Biofuels- a cold look at a hot issue

Biofuels have been all the rage lately among EU decision makers and Council seems bound on setting an ambitious new binding target for their use. As climate change has finally made it to the top of the political agenda biofuels are being hailed as the silver bullet. Everybody seems to agree they are also a key to the future of the CAP, but consensus ends there. Some see energy production as the perfect excuse to maintain and even restore production subsidies, while others see the opportunity to junk the subsidies as farmers will be making a living from selling (subsidised) biofuels. A closer look shows that the debate is largely misguided.

First of all, analysis shows that the contribution that current biofuels can make is tiny. Energy efficiency, demand reduction, other renewables and the use of biomass for heat and power production are the areas where difference can be made. The EU’s determination to go for ambitious and binding targets only for biofuels makes no sense.

Second, the greenhouse gas benefit of biofuels is hugely varied. Subsidizing biofuels, without looking carefully into their greenhouse gas balance is a recipe for wasting public money. Even worse, the land needs of biofuel production are so huge that the environmental risks outweigh the potential benefits. Making a few percentage points difference on the energy scene means using a huge portion of Europe’s, or indeed the world’s land. Promoting the wrong biofuels would mean large scale damage, be it from further unchecked intensification in Europe or increased tropical deforestation.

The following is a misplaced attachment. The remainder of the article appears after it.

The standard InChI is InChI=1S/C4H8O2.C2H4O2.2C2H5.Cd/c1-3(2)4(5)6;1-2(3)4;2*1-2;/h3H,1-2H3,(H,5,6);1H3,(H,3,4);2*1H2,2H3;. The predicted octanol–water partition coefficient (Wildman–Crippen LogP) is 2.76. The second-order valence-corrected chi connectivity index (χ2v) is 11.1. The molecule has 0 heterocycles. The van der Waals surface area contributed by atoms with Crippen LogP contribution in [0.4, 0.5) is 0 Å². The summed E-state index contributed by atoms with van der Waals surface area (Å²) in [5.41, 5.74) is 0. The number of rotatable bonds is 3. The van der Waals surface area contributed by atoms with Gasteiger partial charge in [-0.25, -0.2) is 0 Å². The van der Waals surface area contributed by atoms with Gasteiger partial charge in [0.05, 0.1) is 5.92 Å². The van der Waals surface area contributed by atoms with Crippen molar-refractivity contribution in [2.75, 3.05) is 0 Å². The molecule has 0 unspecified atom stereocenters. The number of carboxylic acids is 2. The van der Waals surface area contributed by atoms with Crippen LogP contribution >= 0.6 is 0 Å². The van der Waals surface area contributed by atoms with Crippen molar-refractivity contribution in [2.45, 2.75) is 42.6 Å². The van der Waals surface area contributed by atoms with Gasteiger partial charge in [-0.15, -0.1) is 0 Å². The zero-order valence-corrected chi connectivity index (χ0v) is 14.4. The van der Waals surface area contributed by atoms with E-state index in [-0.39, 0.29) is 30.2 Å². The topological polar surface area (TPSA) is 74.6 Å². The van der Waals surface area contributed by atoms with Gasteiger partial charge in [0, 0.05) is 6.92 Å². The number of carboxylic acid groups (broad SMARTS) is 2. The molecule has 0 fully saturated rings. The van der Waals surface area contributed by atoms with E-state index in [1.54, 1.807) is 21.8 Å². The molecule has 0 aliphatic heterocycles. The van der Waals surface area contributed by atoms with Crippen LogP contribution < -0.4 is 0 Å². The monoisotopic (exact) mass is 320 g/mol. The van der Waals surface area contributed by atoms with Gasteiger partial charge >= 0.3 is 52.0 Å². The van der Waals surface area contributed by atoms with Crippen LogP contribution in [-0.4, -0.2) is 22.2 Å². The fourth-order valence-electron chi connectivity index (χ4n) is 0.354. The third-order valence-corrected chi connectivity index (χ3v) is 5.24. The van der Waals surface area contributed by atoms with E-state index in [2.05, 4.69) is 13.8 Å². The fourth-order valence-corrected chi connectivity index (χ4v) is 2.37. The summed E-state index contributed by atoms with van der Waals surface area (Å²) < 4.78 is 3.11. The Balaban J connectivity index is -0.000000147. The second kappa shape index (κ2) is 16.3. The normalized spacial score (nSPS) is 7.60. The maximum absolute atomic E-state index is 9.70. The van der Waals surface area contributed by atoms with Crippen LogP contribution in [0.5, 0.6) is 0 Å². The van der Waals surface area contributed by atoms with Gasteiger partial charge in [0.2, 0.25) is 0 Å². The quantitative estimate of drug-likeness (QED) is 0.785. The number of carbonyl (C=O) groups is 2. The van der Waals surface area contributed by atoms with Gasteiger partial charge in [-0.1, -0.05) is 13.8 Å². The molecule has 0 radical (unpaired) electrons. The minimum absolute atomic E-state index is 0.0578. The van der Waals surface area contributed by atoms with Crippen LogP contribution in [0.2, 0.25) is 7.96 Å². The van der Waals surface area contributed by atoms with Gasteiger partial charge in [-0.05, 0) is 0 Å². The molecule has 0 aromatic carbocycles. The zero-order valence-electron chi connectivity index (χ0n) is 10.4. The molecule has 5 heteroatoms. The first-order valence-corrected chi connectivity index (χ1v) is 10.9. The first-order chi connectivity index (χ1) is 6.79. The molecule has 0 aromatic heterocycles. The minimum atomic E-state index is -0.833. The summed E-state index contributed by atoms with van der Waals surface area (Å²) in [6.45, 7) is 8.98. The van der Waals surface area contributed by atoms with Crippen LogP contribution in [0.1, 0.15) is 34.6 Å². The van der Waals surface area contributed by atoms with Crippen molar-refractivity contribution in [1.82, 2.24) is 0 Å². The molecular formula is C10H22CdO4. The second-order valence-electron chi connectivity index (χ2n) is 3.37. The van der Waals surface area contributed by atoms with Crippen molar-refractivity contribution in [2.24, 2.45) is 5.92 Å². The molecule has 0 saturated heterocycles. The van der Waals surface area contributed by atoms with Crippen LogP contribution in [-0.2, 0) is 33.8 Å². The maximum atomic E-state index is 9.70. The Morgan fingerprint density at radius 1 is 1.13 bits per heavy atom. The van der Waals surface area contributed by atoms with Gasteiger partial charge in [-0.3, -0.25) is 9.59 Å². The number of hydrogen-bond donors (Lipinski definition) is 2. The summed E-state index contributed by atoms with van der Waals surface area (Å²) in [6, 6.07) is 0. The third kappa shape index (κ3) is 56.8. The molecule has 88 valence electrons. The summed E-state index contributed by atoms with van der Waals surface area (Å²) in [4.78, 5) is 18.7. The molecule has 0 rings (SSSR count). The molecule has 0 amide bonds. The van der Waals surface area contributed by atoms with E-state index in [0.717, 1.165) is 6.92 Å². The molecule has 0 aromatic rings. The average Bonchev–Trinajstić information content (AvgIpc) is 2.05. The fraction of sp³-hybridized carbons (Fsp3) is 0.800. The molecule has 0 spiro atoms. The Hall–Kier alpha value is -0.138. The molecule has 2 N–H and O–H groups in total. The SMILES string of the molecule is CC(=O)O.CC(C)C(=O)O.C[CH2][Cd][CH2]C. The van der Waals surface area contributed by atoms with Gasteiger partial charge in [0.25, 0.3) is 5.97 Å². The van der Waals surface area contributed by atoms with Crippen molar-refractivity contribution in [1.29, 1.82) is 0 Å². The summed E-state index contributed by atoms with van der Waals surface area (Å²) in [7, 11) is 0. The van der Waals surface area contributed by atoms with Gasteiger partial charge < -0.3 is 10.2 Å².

Biofuels can still give a contribution to tackling climate change and play a positive role in agriculture, but we must get the policy objectives right and create the right system of incentives. On the objective side, we must abandon the idea that biofuel production is, per se, a public good. It is not. The public good is greenhouse gas emission reduction which agriculture can deliver in many ways: by emitting less, by storing more carbon in soil, and by producing biomass, including biofuels. On the delivery side, the key is life cycle analysis. Any public subsidies, whether direct or indirect, should only go where a substantial greenhouse gas benefit can be shown, and only after being screened for impacts on other environmental goods such as biodiversity and water. Silver bullets are only good for shooting ghosts. Real life problems call for clear vision and good policies. – agriculture/bioenergy

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1 Reply to “Biofuels- a cold look at a hot issue”

  1. Your argument is echoed by Graham Harvey, writing in The Guardian today. He describes public subsidies for boosting ethanol production from corn as “throwing good money after bad”. He continues:

    “If ethanol has a role to play in solving the world’s energy crisis it should be made from sugar cane in the tropics. Producing biofuel this way is hugely more efficient than producing it from UK wheat – or American corn for that matter. If British cereal growers would only return to what they once did best – growing wholesome food – they would make a far bigger contribution to combating climate change. They would start putting atmospheric carbon back into the soil where it will do a lot more good for the rest of us.”

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